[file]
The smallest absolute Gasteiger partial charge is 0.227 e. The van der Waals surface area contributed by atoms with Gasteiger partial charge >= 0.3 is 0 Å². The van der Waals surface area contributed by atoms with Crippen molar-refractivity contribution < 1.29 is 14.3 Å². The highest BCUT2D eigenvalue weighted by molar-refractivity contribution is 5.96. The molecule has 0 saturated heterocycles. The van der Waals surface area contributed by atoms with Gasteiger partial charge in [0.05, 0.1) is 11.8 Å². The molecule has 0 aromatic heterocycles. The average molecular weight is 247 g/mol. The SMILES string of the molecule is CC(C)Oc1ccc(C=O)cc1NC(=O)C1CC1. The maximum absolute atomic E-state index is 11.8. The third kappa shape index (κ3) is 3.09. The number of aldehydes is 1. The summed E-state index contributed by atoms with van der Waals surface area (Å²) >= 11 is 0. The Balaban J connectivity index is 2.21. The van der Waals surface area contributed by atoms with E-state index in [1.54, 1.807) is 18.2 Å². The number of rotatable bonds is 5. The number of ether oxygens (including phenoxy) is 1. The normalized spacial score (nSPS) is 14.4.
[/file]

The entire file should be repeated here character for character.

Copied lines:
The smallest absolute Gasteiger partial charge is 0.227 e. The van der Waals surface area contributed by atoms with Gasteiger partial charge >= 0.3 is 0 Å². The van der Waals surface area contributed by atoms with Crippen molar-refractivity contribution < 1.29 is 14.3 Å². The highest BCUT2D eigenvalue weighted by molar-refractivity contribution is 5.96. The molecule has 0 saturated heterocycles. The van der Waals surface area contributed by atoms with Gasteiger partial charge in [0.05, 0.1) is 11.8 Å². The molecule has 0 aromatic heterocycles. The average molecular weight is 247 g/mol. The SMILES string of the molecule is CC(C)Oc1ccc(C=O)cc1NC(=O)C1CC1. The maximum absolute atomic E-state index is 11.8. The third kappa shape index (κ3) is 3.09. The number of aldehydes is 1. The summed E-state index contributed by atoms with van der Waals surface area (Å²) >= 11 is 0. The Balaban J connectivity index is 2.21. The van der Waals surface area contributed by atoms with E-state index in [1.54, 1.807) is 18.2 Å². The number of rotatable bonds is 5. The number of ether oxygens (including phenoxy) is 1. The normalized spacial score (nSPS) is 14.4.